If a church wants to rent their property out to the public they must abide by the laws of that state and not discriminate. They are free to NOT rent out their buildings and have to make the decision about "who" to allow to use their building.

LavenderMom23
by Bronze Member on Jun. 29, 2013 at 1:03 PM
1 mom liked this

Do private property owners not deserve religious freedom too? Do individuals not also have religious freedom?

Quoting jaxTheMomm:

Your question is vague, given the story  - "Will churches be sued over gay marriage?"

In what way?  For refusing to allow a couple to have a wedding in their church?  That's not what this case was about.

Or for not being a church, and refusing to lease their facility for a wedding because they don't approve of the sexuality of a couple.

What, specifically, are you asking?


Donna6503
by Platinum Member on Jun. 29, 2013 at 1:04 PM
Bump
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StarburstKisses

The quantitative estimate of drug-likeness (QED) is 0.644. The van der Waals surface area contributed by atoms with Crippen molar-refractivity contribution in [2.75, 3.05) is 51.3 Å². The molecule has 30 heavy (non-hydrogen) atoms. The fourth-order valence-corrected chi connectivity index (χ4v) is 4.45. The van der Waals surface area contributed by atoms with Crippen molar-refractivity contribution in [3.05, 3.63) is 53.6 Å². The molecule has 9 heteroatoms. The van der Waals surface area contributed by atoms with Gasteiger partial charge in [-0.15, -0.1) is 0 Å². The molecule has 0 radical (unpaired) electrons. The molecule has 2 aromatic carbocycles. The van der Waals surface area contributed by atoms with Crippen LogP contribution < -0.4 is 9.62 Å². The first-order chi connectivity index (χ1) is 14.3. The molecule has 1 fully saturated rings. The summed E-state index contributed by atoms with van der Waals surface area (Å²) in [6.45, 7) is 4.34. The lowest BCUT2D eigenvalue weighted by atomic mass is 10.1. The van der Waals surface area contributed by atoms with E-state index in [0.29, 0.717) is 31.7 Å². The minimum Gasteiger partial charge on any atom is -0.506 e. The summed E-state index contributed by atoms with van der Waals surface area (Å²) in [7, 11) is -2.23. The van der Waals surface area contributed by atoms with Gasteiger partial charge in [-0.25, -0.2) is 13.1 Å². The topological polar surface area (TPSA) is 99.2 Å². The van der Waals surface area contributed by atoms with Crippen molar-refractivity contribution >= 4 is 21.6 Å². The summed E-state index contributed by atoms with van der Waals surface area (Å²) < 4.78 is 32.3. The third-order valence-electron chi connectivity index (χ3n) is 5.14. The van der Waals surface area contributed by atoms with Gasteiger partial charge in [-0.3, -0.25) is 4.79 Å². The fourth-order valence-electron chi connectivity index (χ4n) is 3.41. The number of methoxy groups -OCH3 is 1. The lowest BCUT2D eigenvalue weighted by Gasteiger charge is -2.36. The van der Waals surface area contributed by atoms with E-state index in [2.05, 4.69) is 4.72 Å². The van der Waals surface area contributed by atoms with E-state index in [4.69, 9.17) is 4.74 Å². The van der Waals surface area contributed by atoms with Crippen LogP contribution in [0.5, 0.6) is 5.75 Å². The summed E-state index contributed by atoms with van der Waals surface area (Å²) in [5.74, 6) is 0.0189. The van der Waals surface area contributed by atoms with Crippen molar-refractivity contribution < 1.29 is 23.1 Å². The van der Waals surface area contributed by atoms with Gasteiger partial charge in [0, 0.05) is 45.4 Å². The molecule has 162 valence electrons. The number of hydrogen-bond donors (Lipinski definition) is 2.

by Bronze Member on Jun. 29, 2013 at 1:06 PM

I'm on the fence with gay marriages, I lean more towards the side of letting them have it.

However, making a church - any church - marry them imo is wrong. Many churches do not condone same sex relations let alone marriages. If they want to get married and they want a churchy one, they will have to find one who is willing to do it on their own. Not force them to do so. If they're that desperate to get married they should go to the court house.

LavenderMom23
by Bronze Member on Jun. 29, 2013 at 1:07 PM
Our very public constitution says freedom of religion, our money says in God we Trust....it shouldn't matter if it's a public building PAID by a church or christian individual. People shouldn't have to violate their religious beliefs for another.
Quoting TruthSeeker.:

 If a church wants to rent their property out to the public they must abide by the laws of that state and not discriminate. They are free to NOT rent out their buildings and have to make the decision about "who" to allow to use their building.